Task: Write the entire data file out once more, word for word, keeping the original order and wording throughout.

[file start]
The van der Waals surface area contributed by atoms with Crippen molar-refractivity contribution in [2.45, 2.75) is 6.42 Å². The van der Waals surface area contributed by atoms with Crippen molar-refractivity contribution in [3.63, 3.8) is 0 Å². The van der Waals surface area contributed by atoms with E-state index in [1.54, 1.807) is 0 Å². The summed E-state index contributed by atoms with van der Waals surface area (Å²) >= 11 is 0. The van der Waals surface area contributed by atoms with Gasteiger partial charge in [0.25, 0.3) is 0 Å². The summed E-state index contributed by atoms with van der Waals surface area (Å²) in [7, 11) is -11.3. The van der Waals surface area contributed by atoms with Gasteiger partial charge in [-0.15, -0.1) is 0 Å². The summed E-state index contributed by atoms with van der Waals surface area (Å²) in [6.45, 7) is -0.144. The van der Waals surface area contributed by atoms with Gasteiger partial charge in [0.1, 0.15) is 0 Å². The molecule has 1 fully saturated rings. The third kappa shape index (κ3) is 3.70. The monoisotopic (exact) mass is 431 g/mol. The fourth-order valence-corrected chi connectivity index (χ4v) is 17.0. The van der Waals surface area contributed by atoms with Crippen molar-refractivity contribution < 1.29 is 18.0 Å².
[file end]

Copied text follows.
The van der Waals surface area contributed by atoms with Crippen molar-refractivity contribution in [2.45, 2.75) is 6.42 Å². The van der Waals surface area contributed by atoms with Crippen molar-refractivity contribution in [3.63, 3.8) is 0 Å². The van der Waals surface area contributed by atoms with E-state index in [1.54, 1.807) is 0 Å². The summed E-state index contributed by atoms with van der Waals surface area (Å²) >= 11 is 0. The van der Waals surface area contributed by atoms with Gasteiger partial charge in [0.25, 0.3) is 0 Å². The summed E-state index contributed by atoms with van der Waals surface area (Å²) in [7, 11) is -11.3. The van der Waals surface area contributed by atoms with Gasteiger partial charge in [-0.15, -0.1) is 0 Å². The summed E-state index contributed by atoms with van der Waals surface area (Å²) in [6.45, 7) is -0.144. The van der Waals surface area contributed by atoms with Gasteiger partial charge in [0.1, 0.15) is 0 Å². The molecule has 1 fully saturated rings. The third kappa shape index (κ3) is 3.70. The monoisotopic (exact) mass is 431 g/mol. The fourth-order valence-corrected chi connectivity index (χ4v) is 17.0. The van der Waals surface area contributed by atoms with Crippen molar-refractivity contribution < 1.29 is 18.0 Å².